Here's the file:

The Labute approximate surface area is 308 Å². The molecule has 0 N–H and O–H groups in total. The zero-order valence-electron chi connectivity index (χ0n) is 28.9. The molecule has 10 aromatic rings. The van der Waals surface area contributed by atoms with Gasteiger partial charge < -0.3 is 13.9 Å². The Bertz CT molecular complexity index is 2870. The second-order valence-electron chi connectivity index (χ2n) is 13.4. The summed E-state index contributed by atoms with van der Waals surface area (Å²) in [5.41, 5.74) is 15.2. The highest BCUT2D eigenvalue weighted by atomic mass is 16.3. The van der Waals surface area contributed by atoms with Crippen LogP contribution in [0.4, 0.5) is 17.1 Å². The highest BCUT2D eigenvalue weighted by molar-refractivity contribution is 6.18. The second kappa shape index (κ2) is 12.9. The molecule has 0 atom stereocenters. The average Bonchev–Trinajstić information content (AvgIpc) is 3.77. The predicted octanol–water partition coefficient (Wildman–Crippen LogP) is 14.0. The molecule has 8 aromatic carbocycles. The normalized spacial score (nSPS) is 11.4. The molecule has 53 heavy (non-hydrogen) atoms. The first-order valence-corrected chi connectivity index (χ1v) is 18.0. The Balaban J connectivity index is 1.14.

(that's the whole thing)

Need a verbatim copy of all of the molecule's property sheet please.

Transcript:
The Labute approximate surface area is 308 Å². The molecule has 0 N–H and O–H groups in total. The zero-order valence-electron chi connectivity index (χ0n) is 28.9. The molecule has 10 aromatic rings. The van der Waals surface area contributed by atoms with Gasteiger partial charge < -0.3 is 13.9 Å². The Bertz CT molecular complexity index is 2870. The second-order valence-electron chi connectivity index (χ2n) is 13.4. The summed E-state index contributed by atoms with van der Waals surface area (Å²) in [5.41, 5.74) is 15.2. The highest BCUT2D eigenvalue weighted by atomic mass is 16.3. The van der Waals surface area contributed by atoms with Crippen LogP contribution in [0.4, 0.5) is 17.1 Å². The highest BCUT2D eigenvalue weighted by molar-refractivity contribution is 6.18. The second kappa shape index (κ2) is 12.9. The molecule has 0 atom stereocenters. The average Bonchev–Trinajstić information content (AvgIpc) is 3.77. The predicted octanol–water partition coefficient (Wildman–Crippen LogP) is 14.0. The molecule has 8 aromatic carbocycles. The normalized spacial score (nSPS) is 11.4. The molecule has 53 heavy (non-hydrogen) atoms. The first-order valence-corrected chi connectivity index (χ1v) is 18.0. The Balaban J connectivity index is 1.14.